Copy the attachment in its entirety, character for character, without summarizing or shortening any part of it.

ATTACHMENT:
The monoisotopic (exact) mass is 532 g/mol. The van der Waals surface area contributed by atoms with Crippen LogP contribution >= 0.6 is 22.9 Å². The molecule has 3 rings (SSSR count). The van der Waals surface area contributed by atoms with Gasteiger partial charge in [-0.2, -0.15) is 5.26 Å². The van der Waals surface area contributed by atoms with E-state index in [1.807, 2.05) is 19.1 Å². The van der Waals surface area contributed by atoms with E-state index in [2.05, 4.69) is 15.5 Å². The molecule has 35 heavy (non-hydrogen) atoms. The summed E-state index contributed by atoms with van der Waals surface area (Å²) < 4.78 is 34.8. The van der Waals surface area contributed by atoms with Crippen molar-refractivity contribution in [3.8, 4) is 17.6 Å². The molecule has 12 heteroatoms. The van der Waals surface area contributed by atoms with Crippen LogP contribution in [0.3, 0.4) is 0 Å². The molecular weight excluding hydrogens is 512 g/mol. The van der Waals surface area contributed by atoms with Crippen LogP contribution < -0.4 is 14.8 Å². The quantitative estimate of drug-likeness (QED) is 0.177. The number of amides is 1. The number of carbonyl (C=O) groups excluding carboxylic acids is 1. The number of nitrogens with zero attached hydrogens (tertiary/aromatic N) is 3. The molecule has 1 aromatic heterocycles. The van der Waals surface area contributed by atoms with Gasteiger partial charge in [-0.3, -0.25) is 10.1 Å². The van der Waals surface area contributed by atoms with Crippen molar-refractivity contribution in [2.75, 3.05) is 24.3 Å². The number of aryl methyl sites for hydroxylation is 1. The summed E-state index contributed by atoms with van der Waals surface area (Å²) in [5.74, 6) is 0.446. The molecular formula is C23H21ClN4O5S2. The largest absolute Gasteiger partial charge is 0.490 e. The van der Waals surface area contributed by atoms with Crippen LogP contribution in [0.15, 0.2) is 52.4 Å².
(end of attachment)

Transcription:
The monoisotopic (exact) mass is 532 g/mol. The van der Waals surface area contributed by atoms with Crippen LogP contribution >= 0.6 is 22.9 Å². The molecule has 3 rings (SSSR count). The van der Waals surface area contributed by atoms with Gasteiger partial charge in [-0.2, -0.15) is 5.26 Å². The van der Waals surface area contributed by atoms with E-state index in [1.807, 2.05) is 19.1 Å². The van der Waals surface area contributed by atoms with E-state index in [2.05, 4.69) is 15.5 Å². The molecule has 35 heavy (non-hydrogen) atoms. The summed E-state index contributed by atoms with van der Waals surface area (Å²) < 4.78 is 34.8. The van der Waals surface area contributed by atoms with Crippen molar-refractivity contribution in [3.8, 4) is 17.6 Å². The molecule has 12 heteroatoms. The van der Waals surface area contributed by atoms with Crippen LogP contribution in [0.3, 0.4) is 0 Å². The molecular weight excluding hydrogens is 512 g/mol. The van der Waals surface area contributed by atoms with Crippen LogP contribution < -0.4 is 14.8 Å². The quantitative estimate of drug-likeness (QED) is 0.177. The number of amides is 1. The number of carbonyl (C=O) groups excluding carboxylic acids is 1. The number of nitrogens with zero attached hydrogens (tertiary/aromatic N) is 3. The molecule has 1 aromatic heterocycles. The van der Waals surface area contributed by atoms with Gasteiger partial charge in [-0.3, -0.25) is 10.1 Å². The van der Waals surface area contributed by atoms with Crippen molar-refractivity contribution in [2.75, 3.05) is 24.3 Å². The number of aryl methyl sites for hydroxylation is 1. The summed E-state index contributed by atoms with van der Waals surface area (Å²) in [5.74, 6) is 0.446. The molecular formula is C23H21ClN4O5S2. The largest absolute Gasteiger partial charge is 0.490 e. The van der Waals surface area contributed by atoms with Crippen LogP contribution in [0.15, 0.2) is 52.4 Å².